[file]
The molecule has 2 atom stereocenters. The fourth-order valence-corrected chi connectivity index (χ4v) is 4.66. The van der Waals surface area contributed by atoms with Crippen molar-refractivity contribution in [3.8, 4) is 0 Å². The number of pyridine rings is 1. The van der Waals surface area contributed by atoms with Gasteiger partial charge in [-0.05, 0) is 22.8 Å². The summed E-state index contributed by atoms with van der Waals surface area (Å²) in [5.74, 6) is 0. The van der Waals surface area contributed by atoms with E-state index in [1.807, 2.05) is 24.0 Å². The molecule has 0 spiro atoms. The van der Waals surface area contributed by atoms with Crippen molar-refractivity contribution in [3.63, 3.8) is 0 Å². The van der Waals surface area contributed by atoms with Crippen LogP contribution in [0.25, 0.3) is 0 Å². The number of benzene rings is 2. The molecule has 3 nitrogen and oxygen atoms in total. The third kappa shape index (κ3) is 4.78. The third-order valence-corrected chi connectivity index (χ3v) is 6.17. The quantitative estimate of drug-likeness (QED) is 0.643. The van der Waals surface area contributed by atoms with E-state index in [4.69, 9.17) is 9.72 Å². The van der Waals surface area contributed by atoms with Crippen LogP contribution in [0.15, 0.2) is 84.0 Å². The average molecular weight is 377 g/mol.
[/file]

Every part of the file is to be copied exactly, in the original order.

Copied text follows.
The molecule has 2 atom stereocenters. The fourth-order valence-corrected chi connectivity index (χ4v) is 4.66. The van der Waals surface area contributed by atoms with Crippen molar-refractivity contribution in [3.8, 4) is 0 Å². The number of pyridine rings is 1. The van der Waals surface area contributed by atoms with Gasteiger partial charge in [-0.05, 0) is 22.8 Å². The summed E-state index contributed by atoms with van der Waals surface area (Å²) in [5.74, 6) is 0. The van der Waals surface area contributed by atoms with E-state index in [1.807, 2.05) is 24.0 Å². The molecule has 0 spiro atoms. The van der Waals surface area contributed by atoms with Crippen molar-refractivity contribution in [3.63, 3.8) is 0 Å². The van der Waals surface area contributed by atoms with Crippen LogP contribution in [0.25, 0.3) is 0 Å². The number of benzene rings is 2. The molecule has 3 nitrogen and oxygen atoms in total. The third kappa shape index (κ3) is 4.78. The third-order valence-corrected chi connectivity index (χ3v) is 6.17. The quantitative estimate of drug-likeness (QED) is 0.643. The van der Waals surface area contributed by atoms with E-state index in [4.69, 9.17) is 9.72 Å². The van der Waals surface area contributed by atoms with Crippen LogP contribution in [0.15, 0.2) is 84.0 Å². The average molecular weight is 377 g/mol.